ABA takes steps to update data

In response to recent commentary on the reporting of graduate placement data by law schools, the American Bar Association Section on Legal Education and Admissions to the Bar has issued a clarification on how it manages and collects such data.

To become accredited, law schools must comply with each of the Standards for Approval of Law Schools.

Standard 509 requires that law schools publish basic consumer information, including placement data.

According to the ABA, it relies on on law schools to provide fair and accurate information, which s published for use by prospective students.

Law schools that violate Standard 509 risk the loss of accreditation or other serious penalty, the organization added.

In light of the recent revelations of violations or possible violations of Standard 509 by two law schools, the ABA said the section chair has directed the Standards Review Committee to draft a new standard that provides for specific and severe penalties for the intentional misreporting of placement data, including possible monetary fines and loss of accreditation.

The committee is scheduled to take up the matter immediately.

In addition, according to the ABA, the Questionnaire Committee of the section is expanding its approach to the collection and publication of placement data to ensure that it is more accurate, timelier, more complete and specific.

Going forward, the ABA said, the section has determined that law schools will be required to report placement data directly to the section — rather than solely to the National Association of Law Placement.

That change, the ABA said, is aimed at increasing clarity, accuracy and accountability. Information will be required for each individual graduate as of nine months after graduation.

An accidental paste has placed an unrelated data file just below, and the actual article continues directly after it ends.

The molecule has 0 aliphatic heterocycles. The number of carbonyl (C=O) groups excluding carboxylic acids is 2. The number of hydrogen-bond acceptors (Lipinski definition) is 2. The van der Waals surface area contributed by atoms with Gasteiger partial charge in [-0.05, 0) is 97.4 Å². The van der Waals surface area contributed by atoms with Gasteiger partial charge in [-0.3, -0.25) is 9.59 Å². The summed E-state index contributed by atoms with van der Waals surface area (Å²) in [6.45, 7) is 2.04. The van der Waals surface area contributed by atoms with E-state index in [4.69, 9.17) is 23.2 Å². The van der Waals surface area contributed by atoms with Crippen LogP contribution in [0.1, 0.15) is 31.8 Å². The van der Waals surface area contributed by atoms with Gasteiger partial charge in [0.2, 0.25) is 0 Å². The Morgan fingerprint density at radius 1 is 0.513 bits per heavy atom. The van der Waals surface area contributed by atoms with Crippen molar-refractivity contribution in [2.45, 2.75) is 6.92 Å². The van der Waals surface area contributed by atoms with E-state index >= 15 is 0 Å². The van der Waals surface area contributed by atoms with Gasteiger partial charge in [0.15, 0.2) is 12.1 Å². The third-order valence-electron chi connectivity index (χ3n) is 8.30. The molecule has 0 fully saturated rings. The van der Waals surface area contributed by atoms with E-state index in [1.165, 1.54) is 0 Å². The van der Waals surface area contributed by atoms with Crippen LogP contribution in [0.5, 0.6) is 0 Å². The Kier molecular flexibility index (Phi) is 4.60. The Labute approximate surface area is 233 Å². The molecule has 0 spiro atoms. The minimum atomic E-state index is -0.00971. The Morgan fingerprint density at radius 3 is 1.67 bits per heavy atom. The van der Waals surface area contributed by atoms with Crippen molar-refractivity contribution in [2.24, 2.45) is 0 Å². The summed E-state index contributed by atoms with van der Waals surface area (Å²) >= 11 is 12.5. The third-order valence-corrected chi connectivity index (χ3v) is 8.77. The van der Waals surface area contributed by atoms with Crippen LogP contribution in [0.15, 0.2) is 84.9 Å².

The section has announced plans to expand and refine the quality of placement data reported by law schools, an effort planned as follows:

• Beginning with 2010 graduates, schools will be asked to provide employment status, type, location, whether short or long term, and whether employment is funded by the school itself. The 2010 questionnaire reflects the changes, and the information will be reported on the section website and in the next ABA-LSAC Official Guide to Law Schools.

• Employment data regarding whether the employment requires a J.D. and/or bar passage, relates to other professions, and is full time or part time, will be required.

• The section is expediting the collection and reporting of placement data. Unlike in years past, employment data for each school will be published one year after graduation so that students entering in a given fall semester will have placement information for the class that graduated the previous year. The 2011 graduating class data will be reported in the summer of 2012, fully one year earlier than in previous years.

“There should be no doubt that the section is fully committed to the clarity and accuracy of law school placement data,” the ABA announced in a recent press release. “By vigorously enforcing the standard that requires fair and accurate reporting of consumer information — and by having law schools report more comprehensive, specific consumer information — we hope to ensure that students who choose to enter law school will be better informed about the prospects for employment than ever before.”
 

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